Saturday, October 22, 2011

Cutting down trees

They have thus dammed all the larger lakes, raising their broad surfaces many feet; Moose-head, for instance, some forty miles long, with its steamer on it; thus turning the forces of nature against herself, that they might float their spoils out of the country. They rapidly run out of these immense forests all the finer, and more accessible, pine timber, and then leave the bears to watch the decaying dams ... The wilderness experiences a sudden rise of all her streams and lakes, she feels ten thousand vermin gnawing at the base of her noblest trees, many combining drag them off, jarring over the roots of the survivors, and tumble them into the nearest stream, till the fairest having fallen, they scamper of to ransack some new wilderness, and all is still again. It is as when a migrating army of mice girdles a forest of pines. The chopper fells trees from the same motive that the mouse gnaws them, — to get his living. You tell me that he has a more interesting family than the mouse. He speaks of a "berth" of timber, a good place for him to get into, just as a worm might. ...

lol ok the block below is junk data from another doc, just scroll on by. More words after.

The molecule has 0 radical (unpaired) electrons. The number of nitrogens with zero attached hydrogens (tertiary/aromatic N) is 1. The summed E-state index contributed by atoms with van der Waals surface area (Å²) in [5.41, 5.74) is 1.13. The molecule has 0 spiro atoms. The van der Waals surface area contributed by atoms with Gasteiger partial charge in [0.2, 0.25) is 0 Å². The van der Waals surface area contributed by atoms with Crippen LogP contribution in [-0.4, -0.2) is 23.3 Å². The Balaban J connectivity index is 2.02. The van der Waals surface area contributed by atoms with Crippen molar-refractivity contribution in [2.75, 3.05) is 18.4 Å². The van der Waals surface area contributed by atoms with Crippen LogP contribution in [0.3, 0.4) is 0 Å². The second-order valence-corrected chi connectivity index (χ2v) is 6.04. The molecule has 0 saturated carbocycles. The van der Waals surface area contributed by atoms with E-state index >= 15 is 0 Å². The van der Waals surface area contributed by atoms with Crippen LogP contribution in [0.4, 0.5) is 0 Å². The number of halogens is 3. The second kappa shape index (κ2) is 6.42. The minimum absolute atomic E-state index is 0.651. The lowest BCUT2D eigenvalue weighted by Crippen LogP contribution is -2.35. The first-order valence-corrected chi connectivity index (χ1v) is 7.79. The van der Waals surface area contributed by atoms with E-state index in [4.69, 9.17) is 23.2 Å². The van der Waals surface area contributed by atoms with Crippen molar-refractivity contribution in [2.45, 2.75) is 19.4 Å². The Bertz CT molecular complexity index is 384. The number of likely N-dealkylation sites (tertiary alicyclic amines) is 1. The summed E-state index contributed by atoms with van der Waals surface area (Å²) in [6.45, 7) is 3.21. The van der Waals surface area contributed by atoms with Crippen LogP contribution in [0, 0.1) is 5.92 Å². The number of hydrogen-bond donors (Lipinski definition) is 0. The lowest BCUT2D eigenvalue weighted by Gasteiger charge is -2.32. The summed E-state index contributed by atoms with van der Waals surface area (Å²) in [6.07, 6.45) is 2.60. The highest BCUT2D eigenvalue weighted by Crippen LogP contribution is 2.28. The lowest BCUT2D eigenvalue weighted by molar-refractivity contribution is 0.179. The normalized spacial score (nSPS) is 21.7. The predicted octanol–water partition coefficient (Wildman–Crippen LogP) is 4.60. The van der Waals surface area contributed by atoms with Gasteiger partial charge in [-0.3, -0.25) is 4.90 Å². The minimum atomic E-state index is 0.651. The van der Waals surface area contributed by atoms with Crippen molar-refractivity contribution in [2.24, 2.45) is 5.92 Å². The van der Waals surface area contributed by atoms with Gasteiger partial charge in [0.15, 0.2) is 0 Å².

The character of the logger's admiration is betrayed by his very mode of expressing it. If he told all that was in his mind, he would say, it was so big that I cut it down and then a yoke of oxen could stand on its stump. He admires the log, the carcass or corpse, more than the tree. Why, my dear sir, the tree might have stood on its own stump, and a great deal more comfortably and firmly than a yoke of oxen can, if you had not cut it down. What right have you to celebrate the virtues of the man you murdered?

The Anglo-American can indeed cut down and grub up all this waving forest, and make a stump speech, and vote for Buchanan on its ruins, but he cannot converse with the spirit of the tree he fells, he cannot read the poetry and mythology which retire as he advances. he ignorantly erases mythological tablets in order to print his handbills and town-meeting warrants on them. Before he has learned his a b c in the beautiful but mystic lore of the wilderness which Spenser and Dante had just begun to read, he cuts it down, coins a pine-tree shilling, (as if to signify the pine's value to him,) puts up a deestrict school-house, and introduces Webster's spelling-book.

—Henry David Thoreau, The Maine Woods

environment, environmentalism, animal rights